Thoughts on the Kavanaugh Racial Profiling Emails Revealed by Sen. Cory Booker
Conservative support for racial profiling is deeply problematic. But the e-mail leaked by Sen. Cory Booker actually shows Brett Kavanaugh advocating "race-neutral" post-9/11 security policies.
The big supposed bombshell of this morning's Senate confirmation hearing for Supreme Court nominee Brett Kavanaugh was Democratic Senator Cory Booker's release of a series of e-mails on racial profiling in post-9/11 security policy that Kavanaugh wrote in 2001-2002, while he was working in the George W. Bush White House. Booker leaked the e-mails even though they were marked "committee confidential," and therefore not supposed to be released to the public. He stated that he would release the e-mails despite the potential risk of punishment, including even potential exclusion from the Senate.
I think Booker was right to suggest that this e-mail chain should never have been withheld from the public in the first place. There is no classified national security information there, or anything else that, as far as I can tell, needs to be kept secret. Terrorists did not need these e-mails to figure out that the use of racial profiling was considered as a possible tactic in the aftermath of the 9/11 attacks. More generally, Booker and other Democrats have good reason to suggest that the decisions on which documents to release should have been handled by a neutral body, not by former Bush Administration official Bill Burck, who is also a lawyer for several prominent figures associated with the Trump administration.
Substantively, however, the e-mails don't seem to be a major damaging revelation. If anything the contents should be reassuring to critics of racial profiling, myself included.
In the most notable e-mail in the sequence, Kavanaugh wrote the following:
The people who favor some use of race/nat[ional] origin obviously do not need to grapple with the "interim" question. But the people (such as you and I) who generally favor effective security measures that are race-neutral in fact DO need to grapple—and grapple now—with the interim question of what to do before a truly effective and comprehensive race-neutral system is developed and implemented.
The e-mail is part of an exchange betwen different Bush administration officials, some of whom apparently favored the use of racial and ethnic profiling in post-9/11 security policy, and others who opposed it. Kavanaugh quite clearly includes himself in the latter camp. He did, potentially, leave open the possibility that there might be racial profiling in a temporary "interim" policy. That is problematic, but somewhat understandable in the hectic, fearful atmosphere of the immediate post-9/11 period. The e-mail in question was written on January 17, 2002, just four months after the 9/11 attack.
Few mainstream judges and legal scholars contend that the government should abjure racial classifications in every conceivable situation, no matter what. A tightly limited, short-term "interim" policy might pass even the rigorous "strict scrutiny" standard the Supreme Court imposes on governmnt policies that discriminate on the basis of race and ethnicity.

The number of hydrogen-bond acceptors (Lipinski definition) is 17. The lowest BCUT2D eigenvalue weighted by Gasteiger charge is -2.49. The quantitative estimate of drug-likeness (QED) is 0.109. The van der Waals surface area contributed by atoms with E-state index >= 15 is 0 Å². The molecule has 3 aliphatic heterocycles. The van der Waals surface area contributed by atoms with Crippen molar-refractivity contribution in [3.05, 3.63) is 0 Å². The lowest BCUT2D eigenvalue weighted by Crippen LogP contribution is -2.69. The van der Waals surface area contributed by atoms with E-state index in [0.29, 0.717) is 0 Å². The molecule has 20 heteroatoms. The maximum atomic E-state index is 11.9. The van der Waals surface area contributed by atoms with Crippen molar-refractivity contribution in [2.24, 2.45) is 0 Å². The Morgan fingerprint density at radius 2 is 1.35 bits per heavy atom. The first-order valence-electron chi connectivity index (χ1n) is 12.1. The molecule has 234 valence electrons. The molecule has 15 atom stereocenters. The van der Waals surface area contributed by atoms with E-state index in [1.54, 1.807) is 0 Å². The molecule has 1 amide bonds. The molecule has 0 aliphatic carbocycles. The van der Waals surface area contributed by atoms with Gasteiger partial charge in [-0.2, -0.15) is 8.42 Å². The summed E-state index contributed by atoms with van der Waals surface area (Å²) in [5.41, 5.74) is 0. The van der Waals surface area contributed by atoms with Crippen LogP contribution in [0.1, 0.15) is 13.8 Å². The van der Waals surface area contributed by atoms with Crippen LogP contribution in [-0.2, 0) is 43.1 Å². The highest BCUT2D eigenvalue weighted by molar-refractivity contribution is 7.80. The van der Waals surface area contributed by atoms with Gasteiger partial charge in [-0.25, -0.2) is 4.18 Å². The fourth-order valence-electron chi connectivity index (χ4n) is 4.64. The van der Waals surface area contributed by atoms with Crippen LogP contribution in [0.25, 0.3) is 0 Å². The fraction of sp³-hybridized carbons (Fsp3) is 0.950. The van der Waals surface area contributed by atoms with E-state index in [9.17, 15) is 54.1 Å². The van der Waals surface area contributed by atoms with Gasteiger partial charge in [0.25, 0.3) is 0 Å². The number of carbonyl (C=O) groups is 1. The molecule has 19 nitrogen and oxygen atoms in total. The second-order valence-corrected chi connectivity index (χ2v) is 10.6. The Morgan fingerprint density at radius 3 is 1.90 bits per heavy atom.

What is most notable here is that Kavanaugh did not favor the routine, institutionalized use of racial profiling, which was apparently supported by some others in the administration. Had the e-mails revealed that Kavanaugh was an advocate of routine racial profiling, I think that would have been a serious strike against him as a Supreme Court nominee. But the messages revealed by Booker actually suggest the exact opposite.
I have long argued that racial profiling in law enforcement is both unjust and unconstitutional (e.g. here, here, and here), and that conservatives who support it are undermining the ideal of color-blindness in government policy that they claim to espouse elsewhere. The policy is also counterproductive in that it predictably poisons the relationship between law enforcement agencies and minority communities—the very people whose coooperation is often essential to effectively combat criminals and terrorists. See also this critique of racial profiling by my George Mason University colleague and prominent conservative legal scholar Nelson Lund. I take the issue of racial profiling very seriously, and I would not want a Supreme Court justice who gives law enforcement agencies a blank check in this field.
The e-mails revealed by Booker provide only a partial window into Judge Kavanaugh's thinking on this subject. But what we do have indicates that he strongly prefers "race-neutral" law enforcement policies. If Booker and other senators have material showing that Kavanaugh actually does support racial profiling, I hope they reveal it. But what has been released so far strikes me as far more reassuring than not.
UPDATE: Bill Burck has issued a statement condemning Booker's "histrionics" and claiming that the revelation by Booker does not violate Senate rules because the e-mails in question were cleared for public release by Burck's staff last night (at Booker's request). If so, there was no violation of Senate rules here (despite Booker's own statement that he was "knowingly" violating the rules by releasing the e-mails), though it is still the case that this material should never have been classified "committee confidential" in the first place.